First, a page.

Thomas Hart Benton: Murals in the Missouri State Capitol
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Thomas Hart Benton Biography

American Regionalist artist Thomas Hart Benton is famous for his eye-catching murals, such as the controversial mural located in the Missouri State Capitol building entitled A Social History of the State of Missouri.  This mural, finished in 1936, quickly became a popular stop in the state capitol building, as citizens and legislators alike marveled at Benton’s artistic skills and his daring interpretation of the state’s history.  As Mary Scholz Guedon writes, with his primary interest lying in “rural, frontier America, Benton also painted the urban scene and became famous for his representations of modern American life” during the 1920s and 1930s. These fusions of urban and rural iconography, as well as those of historical and fictional events in Missouri’s past continue to draw visitors to see the Benton murals in the Missouri state capitol building every year.

The artist of A Social History of the State of Missouri, Thomas Hart Benton, was born in Neosho, Missouri in 1889, joining a family of lawyers and politicians. Due to the successful political career of his father, M.E. Benton, Thomas Hart Benton spent the majority of his childhood living in Washington, D.C., while his father served as a representative in the United States House of Representatives. During this time, Benton grew to realize that his personal interests did not match those of his family; visual art, rather than politics, appealed to him, so he took lessons at the Corcoran Gallery of Art in Washington.  At the age of seventeen, after his father’s terms in the House of Representatives were over and the family had returned to Missouri, Benton received his first job in Joplin, Missouri, where he was a cartoonist for the small newspaper The Joplin American. This job was of great importance for Benton, as it was the first time he was allowed to pursue his artistic interests, while it also provided an outlet for his creative expressions.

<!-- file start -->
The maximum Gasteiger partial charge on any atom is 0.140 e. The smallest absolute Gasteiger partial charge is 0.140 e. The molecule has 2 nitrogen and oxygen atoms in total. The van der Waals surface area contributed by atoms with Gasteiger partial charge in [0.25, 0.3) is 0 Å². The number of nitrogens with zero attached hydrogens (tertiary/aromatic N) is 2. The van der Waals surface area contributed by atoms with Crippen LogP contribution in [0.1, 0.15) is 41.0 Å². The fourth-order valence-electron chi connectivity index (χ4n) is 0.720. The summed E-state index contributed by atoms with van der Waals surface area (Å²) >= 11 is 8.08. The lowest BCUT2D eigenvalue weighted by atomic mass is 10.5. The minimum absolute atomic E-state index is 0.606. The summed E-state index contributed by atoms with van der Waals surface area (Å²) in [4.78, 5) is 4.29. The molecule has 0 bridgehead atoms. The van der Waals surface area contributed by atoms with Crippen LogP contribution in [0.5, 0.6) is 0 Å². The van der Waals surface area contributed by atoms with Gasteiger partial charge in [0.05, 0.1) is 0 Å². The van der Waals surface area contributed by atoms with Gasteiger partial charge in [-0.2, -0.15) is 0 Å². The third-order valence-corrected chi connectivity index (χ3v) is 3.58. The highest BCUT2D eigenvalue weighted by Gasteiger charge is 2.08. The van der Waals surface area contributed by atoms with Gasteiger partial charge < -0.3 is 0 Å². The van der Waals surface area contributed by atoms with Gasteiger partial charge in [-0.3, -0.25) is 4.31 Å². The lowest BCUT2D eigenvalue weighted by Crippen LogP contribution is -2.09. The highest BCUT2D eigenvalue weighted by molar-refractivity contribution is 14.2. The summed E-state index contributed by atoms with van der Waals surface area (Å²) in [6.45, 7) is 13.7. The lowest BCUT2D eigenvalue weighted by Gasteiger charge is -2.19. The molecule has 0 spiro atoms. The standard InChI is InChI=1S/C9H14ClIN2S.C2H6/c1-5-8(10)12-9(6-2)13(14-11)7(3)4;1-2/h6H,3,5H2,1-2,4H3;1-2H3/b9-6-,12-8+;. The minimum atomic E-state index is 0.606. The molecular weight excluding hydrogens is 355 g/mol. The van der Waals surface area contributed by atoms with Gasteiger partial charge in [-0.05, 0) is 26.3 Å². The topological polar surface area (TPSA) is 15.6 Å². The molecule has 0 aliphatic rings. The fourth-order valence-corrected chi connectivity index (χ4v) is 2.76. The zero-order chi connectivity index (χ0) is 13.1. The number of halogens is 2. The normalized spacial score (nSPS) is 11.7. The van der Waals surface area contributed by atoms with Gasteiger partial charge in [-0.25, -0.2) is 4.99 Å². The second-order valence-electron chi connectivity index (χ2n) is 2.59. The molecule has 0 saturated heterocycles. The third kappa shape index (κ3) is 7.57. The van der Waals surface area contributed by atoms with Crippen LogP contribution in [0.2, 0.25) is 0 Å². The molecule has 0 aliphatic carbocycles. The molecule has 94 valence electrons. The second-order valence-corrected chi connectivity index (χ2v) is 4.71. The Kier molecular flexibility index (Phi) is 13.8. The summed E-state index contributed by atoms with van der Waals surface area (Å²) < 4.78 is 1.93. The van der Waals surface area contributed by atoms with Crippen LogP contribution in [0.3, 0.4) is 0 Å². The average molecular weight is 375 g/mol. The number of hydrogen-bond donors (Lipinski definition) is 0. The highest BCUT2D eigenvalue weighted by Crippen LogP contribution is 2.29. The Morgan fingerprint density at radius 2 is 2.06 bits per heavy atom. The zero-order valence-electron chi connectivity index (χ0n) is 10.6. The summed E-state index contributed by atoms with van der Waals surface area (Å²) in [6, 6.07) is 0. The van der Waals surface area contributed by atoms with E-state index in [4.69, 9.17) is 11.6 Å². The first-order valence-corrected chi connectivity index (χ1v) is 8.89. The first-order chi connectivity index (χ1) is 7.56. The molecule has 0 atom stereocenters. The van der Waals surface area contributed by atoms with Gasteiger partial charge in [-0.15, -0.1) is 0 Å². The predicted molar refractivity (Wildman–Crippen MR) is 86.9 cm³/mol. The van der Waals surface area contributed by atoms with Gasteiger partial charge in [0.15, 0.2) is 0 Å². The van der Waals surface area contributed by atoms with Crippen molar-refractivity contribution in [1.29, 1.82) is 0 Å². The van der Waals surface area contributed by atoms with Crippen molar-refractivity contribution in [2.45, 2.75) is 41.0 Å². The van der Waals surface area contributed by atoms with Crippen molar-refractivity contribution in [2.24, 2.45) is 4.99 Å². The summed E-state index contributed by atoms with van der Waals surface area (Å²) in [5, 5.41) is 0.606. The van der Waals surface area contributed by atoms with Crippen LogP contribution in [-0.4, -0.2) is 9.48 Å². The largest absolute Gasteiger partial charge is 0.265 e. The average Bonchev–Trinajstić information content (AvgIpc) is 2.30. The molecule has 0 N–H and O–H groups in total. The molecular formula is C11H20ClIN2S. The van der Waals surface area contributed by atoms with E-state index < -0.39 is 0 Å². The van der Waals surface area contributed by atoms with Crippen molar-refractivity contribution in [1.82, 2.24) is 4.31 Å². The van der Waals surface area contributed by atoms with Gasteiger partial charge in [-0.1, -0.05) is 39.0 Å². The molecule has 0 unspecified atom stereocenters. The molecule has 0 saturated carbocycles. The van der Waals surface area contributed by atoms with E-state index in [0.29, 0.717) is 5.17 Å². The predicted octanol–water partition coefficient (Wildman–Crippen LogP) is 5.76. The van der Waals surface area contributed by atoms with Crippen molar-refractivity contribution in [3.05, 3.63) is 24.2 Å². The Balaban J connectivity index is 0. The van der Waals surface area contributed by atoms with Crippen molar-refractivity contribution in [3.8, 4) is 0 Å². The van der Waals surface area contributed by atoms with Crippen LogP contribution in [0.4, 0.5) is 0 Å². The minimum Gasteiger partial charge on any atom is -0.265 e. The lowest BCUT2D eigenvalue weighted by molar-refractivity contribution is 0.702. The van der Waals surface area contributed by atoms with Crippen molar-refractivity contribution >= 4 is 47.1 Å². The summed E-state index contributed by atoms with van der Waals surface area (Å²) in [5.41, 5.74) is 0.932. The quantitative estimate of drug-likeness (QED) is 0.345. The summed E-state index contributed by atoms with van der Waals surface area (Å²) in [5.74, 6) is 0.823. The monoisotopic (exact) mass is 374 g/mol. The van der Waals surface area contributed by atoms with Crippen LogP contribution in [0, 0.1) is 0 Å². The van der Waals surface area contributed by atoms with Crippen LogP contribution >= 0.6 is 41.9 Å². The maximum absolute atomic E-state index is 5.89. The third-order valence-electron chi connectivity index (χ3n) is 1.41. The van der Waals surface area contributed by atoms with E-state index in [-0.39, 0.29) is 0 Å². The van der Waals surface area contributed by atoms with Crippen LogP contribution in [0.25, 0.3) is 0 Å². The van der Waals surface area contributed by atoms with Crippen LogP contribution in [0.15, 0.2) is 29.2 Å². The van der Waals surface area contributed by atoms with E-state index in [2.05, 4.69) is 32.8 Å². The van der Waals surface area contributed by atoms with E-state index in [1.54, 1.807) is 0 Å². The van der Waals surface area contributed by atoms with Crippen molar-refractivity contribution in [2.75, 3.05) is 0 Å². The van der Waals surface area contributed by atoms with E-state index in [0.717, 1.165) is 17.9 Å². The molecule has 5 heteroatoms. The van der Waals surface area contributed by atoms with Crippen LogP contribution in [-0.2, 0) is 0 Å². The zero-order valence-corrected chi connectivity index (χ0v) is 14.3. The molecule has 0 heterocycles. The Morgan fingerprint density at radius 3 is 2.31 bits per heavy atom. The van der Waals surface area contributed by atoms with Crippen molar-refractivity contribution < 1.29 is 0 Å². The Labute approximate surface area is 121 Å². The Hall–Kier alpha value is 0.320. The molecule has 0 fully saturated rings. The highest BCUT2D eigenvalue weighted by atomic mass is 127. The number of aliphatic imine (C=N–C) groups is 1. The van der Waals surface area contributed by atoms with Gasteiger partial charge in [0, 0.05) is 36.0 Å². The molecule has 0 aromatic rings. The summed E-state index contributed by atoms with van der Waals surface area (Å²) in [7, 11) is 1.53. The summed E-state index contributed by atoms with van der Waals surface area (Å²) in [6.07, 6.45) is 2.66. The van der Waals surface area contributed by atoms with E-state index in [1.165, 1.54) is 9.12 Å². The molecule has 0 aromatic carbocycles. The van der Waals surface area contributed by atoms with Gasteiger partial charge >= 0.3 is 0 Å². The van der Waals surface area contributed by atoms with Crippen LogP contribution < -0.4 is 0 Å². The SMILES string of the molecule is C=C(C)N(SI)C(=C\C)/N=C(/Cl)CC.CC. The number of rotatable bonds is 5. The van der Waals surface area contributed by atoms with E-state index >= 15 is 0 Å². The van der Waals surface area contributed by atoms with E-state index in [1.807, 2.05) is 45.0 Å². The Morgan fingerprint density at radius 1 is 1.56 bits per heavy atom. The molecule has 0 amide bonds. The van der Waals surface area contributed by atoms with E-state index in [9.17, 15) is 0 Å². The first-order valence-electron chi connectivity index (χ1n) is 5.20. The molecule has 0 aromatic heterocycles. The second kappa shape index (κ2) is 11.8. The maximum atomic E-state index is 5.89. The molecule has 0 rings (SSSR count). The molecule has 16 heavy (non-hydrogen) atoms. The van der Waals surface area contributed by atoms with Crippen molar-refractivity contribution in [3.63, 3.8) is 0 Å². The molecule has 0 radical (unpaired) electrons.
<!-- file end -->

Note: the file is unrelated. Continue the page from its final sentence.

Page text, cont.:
In 1907, Benton enrolled in the Art Institute of Chicago in order to pursue his artistic studies.  It was here where Benton learned to paint, a skill that would contribute to the murals he would create later in his life. Although he had only enrolled the year before, Benton dropped out of the Art Institute of Chicago in 1908 to move to France, the place that he believed to be the center of the art world.  In France he attended the Academie Julian 1 in Paris, where he learned French and attended classes exploring classic composition, perspective, and anatomy.  He also explored many different artistic styles and techniques while at the Academie. Although the Academie Julian appeared to hold more interest for Benton than the Art Institute of Chicago had, shortly after enrolling, he grew frustrated with the methodology of teaching at the academy and dropped out, choosing instead to remain in Paris where he frequented the Louvre to copy famous artworks.